It draws on the experience of the author with regard to socio-economic surveys carried out in Kenya and elsewhere in East Africa. It considers problems in sampling, farmers' responses, the interview situation, survey staff, and various problems with regard to recording accuracy and data processing. The paper concludes by noting 20 key aspects that should be taken into account when designing surveys. These include: (1) careful selection and training of staff; (2) the importance of learning the farming systems in advance; (3) where possible to choose farmers for whom the key parameters are known from other sources; (4) utilize at least one full time supervisor resident in the survey area with independent transport; and (5) allow two thirds of the total period for activities other than the field survey, ie. data processing.
This paper discusses two related questions: Are research results usable? Are the data actually used in decision-making? Both are determined by the researcher's choice of research methodology. The links between choice of research methodology and the application of results is discussed through a simple conceptual model. A satisfactory link requires a decision to allocate part of research capacity to the evaluation of previous research. To demonstrate the difficulties involved in rigorous analysis, a case study of ten years of research for agricultural development in three East African countries (Uganda, Kenya, Tanzania) is reviewed. Deficiencies in agricultural planning and in applied research for agricultural development are discussed in detail. The causes of ineffective applied research are viewed as lying in scientific culture. An example of applied research with implemented solutions is given, emphasising the benefits of participant research and management procedures for planning.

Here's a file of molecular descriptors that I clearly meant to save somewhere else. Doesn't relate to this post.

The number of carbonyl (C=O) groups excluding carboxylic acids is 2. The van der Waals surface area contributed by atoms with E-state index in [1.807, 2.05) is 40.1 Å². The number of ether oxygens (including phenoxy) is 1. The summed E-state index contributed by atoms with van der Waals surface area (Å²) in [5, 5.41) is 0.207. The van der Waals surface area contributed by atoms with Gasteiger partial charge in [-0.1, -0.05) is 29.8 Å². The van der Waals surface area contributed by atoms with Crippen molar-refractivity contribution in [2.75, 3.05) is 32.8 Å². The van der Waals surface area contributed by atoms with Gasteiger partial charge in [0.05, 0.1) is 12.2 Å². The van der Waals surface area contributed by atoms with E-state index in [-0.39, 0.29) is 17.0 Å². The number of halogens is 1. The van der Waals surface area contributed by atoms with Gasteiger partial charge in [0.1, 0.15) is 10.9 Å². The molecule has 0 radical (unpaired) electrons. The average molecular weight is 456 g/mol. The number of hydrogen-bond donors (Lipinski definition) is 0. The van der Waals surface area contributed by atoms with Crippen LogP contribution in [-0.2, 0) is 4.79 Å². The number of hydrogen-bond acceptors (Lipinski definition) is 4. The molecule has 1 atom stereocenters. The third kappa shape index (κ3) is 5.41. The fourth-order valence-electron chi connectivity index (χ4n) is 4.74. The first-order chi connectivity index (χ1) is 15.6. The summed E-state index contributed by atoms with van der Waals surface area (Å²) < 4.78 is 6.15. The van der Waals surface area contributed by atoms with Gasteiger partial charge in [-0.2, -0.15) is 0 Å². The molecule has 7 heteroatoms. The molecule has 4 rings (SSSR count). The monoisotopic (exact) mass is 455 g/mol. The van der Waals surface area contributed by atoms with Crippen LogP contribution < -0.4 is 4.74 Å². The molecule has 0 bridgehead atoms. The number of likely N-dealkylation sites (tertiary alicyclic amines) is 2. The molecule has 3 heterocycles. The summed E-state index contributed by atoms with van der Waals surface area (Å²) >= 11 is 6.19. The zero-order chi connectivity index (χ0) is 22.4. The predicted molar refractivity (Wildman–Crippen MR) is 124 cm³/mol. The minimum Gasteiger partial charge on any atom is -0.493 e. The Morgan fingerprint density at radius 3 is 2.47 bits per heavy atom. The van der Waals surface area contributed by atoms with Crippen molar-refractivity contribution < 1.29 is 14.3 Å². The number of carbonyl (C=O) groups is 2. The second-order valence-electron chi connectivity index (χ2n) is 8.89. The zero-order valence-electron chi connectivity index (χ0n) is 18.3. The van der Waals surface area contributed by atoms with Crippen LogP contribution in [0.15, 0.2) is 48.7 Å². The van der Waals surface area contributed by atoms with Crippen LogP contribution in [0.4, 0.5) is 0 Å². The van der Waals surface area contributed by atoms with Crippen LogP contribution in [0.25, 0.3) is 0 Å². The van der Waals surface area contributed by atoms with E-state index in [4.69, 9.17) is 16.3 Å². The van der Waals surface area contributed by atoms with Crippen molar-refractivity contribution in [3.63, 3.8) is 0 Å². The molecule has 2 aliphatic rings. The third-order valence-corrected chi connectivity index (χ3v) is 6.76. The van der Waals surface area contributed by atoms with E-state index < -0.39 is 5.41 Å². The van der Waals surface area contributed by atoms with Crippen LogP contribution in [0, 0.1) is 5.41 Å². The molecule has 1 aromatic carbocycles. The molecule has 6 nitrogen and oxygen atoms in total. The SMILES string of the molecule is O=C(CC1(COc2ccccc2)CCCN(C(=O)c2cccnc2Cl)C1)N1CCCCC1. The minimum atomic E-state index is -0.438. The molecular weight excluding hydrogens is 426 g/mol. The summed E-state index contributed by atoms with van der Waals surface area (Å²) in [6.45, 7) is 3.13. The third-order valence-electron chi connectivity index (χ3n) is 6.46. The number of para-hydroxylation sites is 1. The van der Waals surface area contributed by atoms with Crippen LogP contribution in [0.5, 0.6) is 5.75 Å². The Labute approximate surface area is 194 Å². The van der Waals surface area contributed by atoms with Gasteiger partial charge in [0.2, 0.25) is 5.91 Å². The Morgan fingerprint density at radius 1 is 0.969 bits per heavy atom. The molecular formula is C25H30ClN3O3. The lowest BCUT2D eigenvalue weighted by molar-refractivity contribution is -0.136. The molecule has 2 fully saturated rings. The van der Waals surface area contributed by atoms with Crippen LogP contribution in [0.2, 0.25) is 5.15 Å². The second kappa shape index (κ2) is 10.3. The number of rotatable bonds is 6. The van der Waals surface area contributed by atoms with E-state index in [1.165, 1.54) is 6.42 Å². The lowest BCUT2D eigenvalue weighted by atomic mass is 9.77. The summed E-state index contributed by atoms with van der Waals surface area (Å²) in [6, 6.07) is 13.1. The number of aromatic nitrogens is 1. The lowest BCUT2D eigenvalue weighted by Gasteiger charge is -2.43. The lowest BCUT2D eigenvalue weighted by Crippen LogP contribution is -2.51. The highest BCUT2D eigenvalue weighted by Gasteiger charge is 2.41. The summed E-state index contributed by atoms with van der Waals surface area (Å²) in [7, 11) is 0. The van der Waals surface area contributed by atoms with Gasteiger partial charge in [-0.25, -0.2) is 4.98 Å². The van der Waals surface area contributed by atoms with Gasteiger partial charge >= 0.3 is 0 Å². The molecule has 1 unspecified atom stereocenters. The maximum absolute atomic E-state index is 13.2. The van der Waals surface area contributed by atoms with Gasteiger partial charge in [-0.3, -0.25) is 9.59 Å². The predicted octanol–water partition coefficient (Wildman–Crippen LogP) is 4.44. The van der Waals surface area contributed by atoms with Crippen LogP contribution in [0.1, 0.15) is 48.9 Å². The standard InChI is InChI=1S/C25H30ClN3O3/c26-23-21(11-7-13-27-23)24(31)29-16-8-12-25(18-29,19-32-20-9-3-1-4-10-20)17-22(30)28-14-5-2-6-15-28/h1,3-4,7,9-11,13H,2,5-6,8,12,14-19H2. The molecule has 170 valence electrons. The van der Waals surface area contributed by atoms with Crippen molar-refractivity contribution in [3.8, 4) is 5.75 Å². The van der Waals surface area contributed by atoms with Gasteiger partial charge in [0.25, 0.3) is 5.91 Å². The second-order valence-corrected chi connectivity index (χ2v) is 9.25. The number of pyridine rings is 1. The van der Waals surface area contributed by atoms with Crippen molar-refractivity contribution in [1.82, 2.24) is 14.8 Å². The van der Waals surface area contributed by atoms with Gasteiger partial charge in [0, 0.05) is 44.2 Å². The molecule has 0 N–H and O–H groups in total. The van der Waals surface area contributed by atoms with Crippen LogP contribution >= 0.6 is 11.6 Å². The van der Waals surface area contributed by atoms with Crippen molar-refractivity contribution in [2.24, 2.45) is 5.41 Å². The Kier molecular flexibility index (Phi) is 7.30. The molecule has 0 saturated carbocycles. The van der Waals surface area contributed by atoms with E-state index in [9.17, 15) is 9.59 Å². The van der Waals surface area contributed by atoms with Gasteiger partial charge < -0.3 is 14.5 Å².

This paper emphasises the importance of understanding agroecosystems by employing cross-disciplinary approaches and drawing on of farmers' knowledge where appropriate. The systems approach and procedures for agroecosystem analysis are outlined. Pattern analysis (of time, space, flows and decision-making) are considered. The paper focuses on key questions which arise in the process of system definition, pattern analysis and discussion of system properties. These concepts are illustrated diagramatically throughout.
With this pioneering book introducing participatory approaches in rural development, the author challenges preconceptions dominating rural development at the time. The central theme of the book is that rural poverty is often unseen or misperceived by outsiders, those who are not themselves rural and poor. The author contends that researchers, scientists, administrators and fieldworkers rarely appreciate the richness and validity of rural peopleÆs knowledge, or the hidden nature of rural poverty. He argues for a new professionalism, with fundamental reversals in outsidersÆ learning, values and behavior, and proposes more realistic action for tackling rural poverty. The book is divided into eight chapters focusing on rural poverty unperceived (i.e. as perceived by outsiders); two cultures of outsiders, negative academics vs. positive practitioners; how outsiders learn; power structures and knowledge; integrated rural poverty including deprivation, vulnerability and powerlessness; making priorities for action; reversals in professional values and bridging gaps between disciplines, professions and departments; and recommendations and discussion of practical actions.